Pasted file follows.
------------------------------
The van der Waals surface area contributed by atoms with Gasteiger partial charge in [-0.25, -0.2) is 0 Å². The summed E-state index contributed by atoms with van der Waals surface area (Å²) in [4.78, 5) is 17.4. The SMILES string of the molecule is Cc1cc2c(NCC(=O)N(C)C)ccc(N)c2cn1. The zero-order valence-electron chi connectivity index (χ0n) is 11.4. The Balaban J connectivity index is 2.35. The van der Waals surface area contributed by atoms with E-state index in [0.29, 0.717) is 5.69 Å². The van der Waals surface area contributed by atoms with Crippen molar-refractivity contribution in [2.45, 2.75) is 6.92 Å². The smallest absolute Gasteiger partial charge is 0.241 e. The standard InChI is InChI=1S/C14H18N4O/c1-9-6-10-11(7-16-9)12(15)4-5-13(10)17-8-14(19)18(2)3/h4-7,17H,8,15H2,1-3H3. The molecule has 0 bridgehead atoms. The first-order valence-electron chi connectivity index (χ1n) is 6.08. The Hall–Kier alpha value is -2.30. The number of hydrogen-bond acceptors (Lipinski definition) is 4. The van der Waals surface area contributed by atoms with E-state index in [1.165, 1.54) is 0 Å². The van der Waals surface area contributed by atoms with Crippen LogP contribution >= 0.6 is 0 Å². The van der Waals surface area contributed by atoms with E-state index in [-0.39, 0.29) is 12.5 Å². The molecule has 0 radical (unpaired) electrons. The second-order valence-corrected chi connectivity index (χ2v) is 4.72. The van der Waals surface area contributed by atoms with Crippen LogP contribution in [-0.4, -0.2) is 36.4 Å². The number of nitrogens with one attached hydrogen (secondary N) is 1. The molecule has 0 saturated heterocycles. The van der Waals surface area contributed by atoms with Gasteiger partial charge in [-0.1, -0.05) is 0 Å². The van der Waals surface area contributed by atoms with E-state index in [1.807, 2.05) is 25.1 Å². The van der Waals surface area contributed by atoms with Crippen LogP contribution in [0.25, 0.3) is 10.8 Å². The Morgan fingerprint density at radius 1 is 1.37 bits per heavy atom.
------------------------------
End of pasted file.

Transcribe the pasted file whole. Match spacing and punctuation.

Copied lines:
The van der Waals surface area contributed by atoms with Gasteiger partial charge in [-0.25, -0.2) is 0 Å². The summed E-state index contributed by atoms with van der Waals surface area (Å²) in [4.78, 5) is 17.4. The SMILES string of the molecule is Cc1cc2c(NCC(=O)N(C)C)ccc(N)c2cn1. The zero-order valence-electron chi connectivity index (χ0n) is 11.4. The Balaban J connectivity index is 2.35. The van der Waals surface area contributed by atoms with E-state index in [0.29, 0.717) is 5.69 Å². The van der Waals surface area contributed by atoms with Crippen molar-refractivity contribution in [2.45, 2.75) is 6.92 Å². The smallest absolute Gasteiger partial charge is 0.241 e. The standard InChI is InChI=1S/C14H18N4O/c1-9-6-10-11(7-16-9)12(15)4-5-13(10)17-8-14(19)18(2)3/h4-7,17H,8,15H2,1-3H3. The molecule has 0 bridgehead atoms. The first-order valence-electron chi connectivity index (χ1n) is 6.08. The Hall–Kier alpha value is -2.30. The number of hydrogen-bond acceptors (Lipinski definition) is 4. The van der Waals surface area contributed by atoms with E-state index in [1.165, 1.54) is 0 Å². The van der Waals surface area contributed by atoms with Crippen LogP contribution >= 0.6 is 0 Å². The van der Waals surface area contributed by atoms with E-state index in [-0.39, 0.29) is 12.5 Å². The molecule has 0 radical (unpaired) electrons. The second-order valence-corrected chi connectivity index (χ2v) is 4.72. The van der Waals surface area contributed by atoms with Crippen LogP contribution in [-0.4, -0.2) is 36.4 Å². The number of nitrogens with one attached hydrogen (secondary N) is 1. The molecule has 0 saturated heterocycles. The van der Waals surface area contributed by atoms with Gasteiger partial charge in [-0.1, -0.05) is 0 Å². The van der Waals surface area contributed by atoms with E-state index in [1.807, 2.05) is 25.1 Å². The van der Waals surface area contributed by atoms with Crippen LogP contribution in [0.25, 0.3) is 10.8 Å². The Morgan fingerprint density at radius 1 is 1.37 bits per heavy atom.